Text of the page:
After seeing so many fighters struggle with drug abuse over the years like Joe Riggs, Drew Fickett, Karo Parisyan, along with those that have passed away from drug-related circumstances like Shane Del Rosario and Shelby Walker, I started to wonder: Is MMA leading athletes to become addicted to drugs, or are people who are more prone to drug use entering the world of mixed martial arts?

What I found out is that the answer to both previous questions is yes. Those more prone to use drugs do enter MMA, and MMA in return, leads those to use drugs and subsequently become addicted to them. It’s a hell of a lot more complex than that, but simply put, MMA fighters, as well as boxers, are kind of screwed.

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Jon Jones Isn’t Saying Glover Teixeira Is a Steroid-User…But Why Take Any Chances?


(Jones is so committed to clean competition that he carries a bottle of fresh, hot urine with him at all times. / Photo via Getty)

Earlier this month, Jon Jones revealed to FOX Sports that he requested random drug-testing for himself and Glover Teixeira in advance of their light-heavyweight title fight at UFC 172 (April 26th, Baltimore). At the time, it seemed like Jones was taking up the Anti-PED Superhero mantle from Georges St-Pierre.

“It was something me and my management team asked for several months ago,” Jones said. “We thought it would be great to make sure everyone was playing fair in this fight. I’m not accusing my opponent of anything, but it’d just be great to see. [The Maryland State Athletic Commission] said they would need the UFC to approve it, the UFC approved it and paid for the whole thing and they never told me or Glover when our tests would come…

“I just think it’d be great to know that the athletes that are competing are competing clean,” Jones said. “I’ve never taken any kind of performance-enhancing drug and I don’t think any of my opponents should. I know that I’ve probably fought people in the past that have, and I’ve still come up with a way to win, but I just think it’s important that it goes away.

“I want our sport to be a clean sport. I want athletes to have pride and hard work and that’s why I thought I would put my money where my mouth is and get the test for myself. I have no right to accuse [Teixeira] of being on anything,” Jones said. “I know when people get chances to fight for world titles maybe they’ll do anything to get an edge, and I think the only edge you should have is work ethic so I thought we should both get tested.”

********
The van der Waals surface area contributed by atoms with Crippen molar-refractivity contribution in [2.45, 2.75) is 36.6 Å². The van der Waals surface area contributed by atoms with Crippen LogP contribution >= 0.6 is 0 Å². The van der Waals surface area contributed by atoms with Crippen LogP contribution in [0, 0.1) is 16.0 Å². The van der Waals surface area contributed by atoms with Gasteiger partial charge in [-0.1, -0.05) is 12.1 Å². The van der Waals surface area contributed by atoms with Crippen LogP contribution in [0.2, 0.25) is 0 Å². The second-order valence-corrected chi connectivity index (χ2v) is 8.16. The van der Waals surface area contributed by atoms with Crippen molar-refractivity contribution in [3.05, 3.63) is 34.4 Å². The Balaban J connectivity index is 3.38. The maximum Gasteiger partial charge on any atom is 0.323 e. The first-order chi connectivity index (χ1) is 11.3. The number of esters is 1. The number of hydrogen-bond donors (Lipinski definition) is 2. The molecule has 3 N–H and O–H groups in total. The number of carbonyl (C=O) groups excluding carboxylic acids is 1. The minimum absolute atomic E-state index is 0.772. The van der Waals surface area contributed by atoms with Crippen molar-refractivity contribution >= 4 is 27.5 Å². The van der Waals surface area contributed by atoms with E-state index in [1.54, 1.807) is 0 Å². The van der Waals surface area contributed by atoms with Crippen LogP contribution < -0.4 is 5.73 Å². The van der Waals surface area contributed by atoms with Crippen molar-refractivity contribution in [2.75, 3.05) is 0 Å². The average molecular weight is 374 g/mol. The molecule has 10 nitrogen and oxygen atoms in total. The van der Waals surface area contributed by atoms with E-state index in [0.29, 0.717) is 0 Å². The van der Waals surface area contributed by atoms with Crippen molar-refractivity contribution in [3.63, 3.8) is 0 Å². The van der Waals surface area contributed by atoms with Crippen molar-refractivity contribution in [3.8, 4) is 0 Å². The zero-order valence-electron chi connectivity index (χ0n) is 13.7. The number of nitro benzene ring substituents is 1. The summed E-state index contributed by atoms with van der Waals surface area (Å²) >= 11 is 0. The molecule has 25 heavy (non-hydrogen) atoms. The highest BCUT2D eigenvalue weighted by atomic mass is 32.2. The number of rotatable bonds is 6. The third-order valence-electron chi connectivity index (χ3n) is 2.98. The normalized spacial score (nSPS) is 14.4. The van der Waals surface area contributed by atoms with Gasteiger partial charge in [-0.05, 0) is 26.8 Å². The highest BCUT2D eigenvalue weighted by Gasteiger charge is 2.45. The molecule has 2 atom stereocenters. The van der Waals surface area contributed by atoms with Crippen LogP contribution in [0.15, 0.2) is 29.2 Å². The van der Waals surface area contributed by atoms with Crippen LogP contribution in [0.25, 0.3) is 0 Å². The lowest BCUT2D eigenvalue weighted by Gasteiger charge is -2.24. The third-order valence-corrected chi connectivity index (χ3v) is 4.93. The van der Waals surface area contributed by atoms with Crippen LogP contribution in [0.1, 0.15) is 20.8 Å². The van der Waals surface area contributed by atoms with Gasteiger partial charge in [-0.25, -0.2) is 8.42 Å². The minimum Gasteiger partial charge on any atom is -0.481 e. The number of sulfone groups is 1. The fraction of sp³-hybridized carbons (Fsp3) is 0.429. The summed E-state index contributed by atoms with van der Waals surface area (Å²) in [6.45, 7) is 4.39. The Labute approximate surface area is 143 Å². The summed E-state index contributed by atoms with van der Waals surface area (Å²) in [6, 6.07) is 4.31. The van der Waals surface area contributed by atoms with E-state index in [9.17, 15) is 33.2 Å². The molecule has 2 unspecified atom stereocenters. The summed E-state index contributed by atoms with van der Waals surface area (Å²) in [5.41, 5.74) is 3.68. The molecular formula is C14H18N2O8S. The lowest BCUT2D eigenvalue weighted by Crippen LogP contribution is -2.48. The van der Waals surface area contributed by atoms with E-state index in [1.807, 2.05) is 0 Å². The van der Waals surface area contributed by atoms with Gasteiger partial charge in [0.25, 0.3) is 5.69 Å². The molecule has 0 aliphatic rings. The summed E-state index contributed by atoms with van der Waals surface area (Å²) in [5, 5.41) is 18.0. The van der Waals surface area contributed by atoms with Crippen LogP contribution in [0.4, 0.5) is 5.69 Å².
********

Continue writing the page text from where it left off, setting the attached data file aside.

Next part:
Now, in a follow-up interview with ESPN’s Brett Okamoto, Jones explained what really motivated him to request enhanced testing for this fight, and it has nothing to do with any lofty goals of cleaning up the sport. Basically, Glover Teixeira is 34 years old, he’s strong as an ox, and Jones finds that kind of suspicious:

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Friday Link Dump: Belfort’s Mysterious Random Drug Test, Weidman Opens as 2-1 Favorite Over Machida, Eight Damn-Near-Impossible Video Games + More


(If you’re a Fight Pass subscriber…let us know how this fight turns out, alright? / Props: YouTube.com/UFC)

- Results of Vitor Belfort’s Random Drug Test Will Not Be Released Unless He Does so Himself (MMAFighting)

- Can Anybody Explain This Conor McGregor Billboard on Sunset Strip? (MiddleEasy)

- Zak Cummings Missed Weight So Bad That His ‘UFC Fight Night: Macau’ Match Was Canceled (BloodyElbow)

- Chris Weidman Opens as -210 Favorite Over Lyoto Machida in UFC 173 Title Fight (MMAJunkie)

- Matt Hughes: Georges St. Pierre Doesn’t Want to Come Back to UFC and Take Another Beating From Johny Hendricks (MMAMania)

- More Still Needs to Be Done in Struggle Against PED Use (Yahoo!)

- 2014 Oscar Nominee Childhood Photos (WorldWideInterweb)

- The 50 Greatest NBA Plays of the ’90s (Complex)

- 10 Ways to Cancer-Proof Your Life (MensFitness)

- Dazzle Your Oscar Party With These Printable Bingo Cards (Crushable)

- Eight Scripts That Should Have Never Made It to the Big Screen (EscapistMagazine)

- 20 Things That Happen When You Don’t Wear a Bra, In GIFs (TheGloss)

Eight Utterly Frustrating Video Games That You Could Never Beat (HolyTaco)

- Dana Snay Loses $80,000 with “SUCK IT” Facebook Message (EveryJoe)

- The Complete Cheat-Guide to ‘Thief’ (Gamefront)

- The Funniest Autocorrects of February 2014, Part One! (DamnYouAutocorrect)

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Quote of the Day: Anthony Johnson Has Nothing Against PEDs, As Long as You Don’t Kill Nobody


(Photo via Ryan Loco/Blackzilians)

Light-heavyweight slugger Anthony Johnson has been back in the UFC for less than a week, and already he’s courting controversy. During a recent interview with SiriusXM TapouT Radio, Johnson said he has no problem with performance-enhancing drug use in MMA — and seemed to argue in favor of responsible usage of PEDs. Here’s what he had to say (via MMAMania):

In every sport people are using something. I mean, as long as nobody dies, nobody pulls a Chris Benoit, you know what I’m saying? I think everything is going to be fine. If it’s something that can absolutely help you, I don’t see what the problem is. Until that moment you go crazy on the person — whoever it may be — you can’t absolutely blame the…I don’t know. I guess it’s just an iffy situation.”

If you abuse it, of course you are going to get popped for it and do stupid stuff. But if you use it the right way and you just do what you are supposed to do, then it shouldn’t be a problem…I think if you can do it, do it. I don’t have nothing against it. You know what I’m saying? As long as you don’t kill nobody.”

Of course, Johnson didn’t come out and say that he uses steroids or unapproved hormone therapy, though he indirectly cast suspicion on some of the UFC’s champions: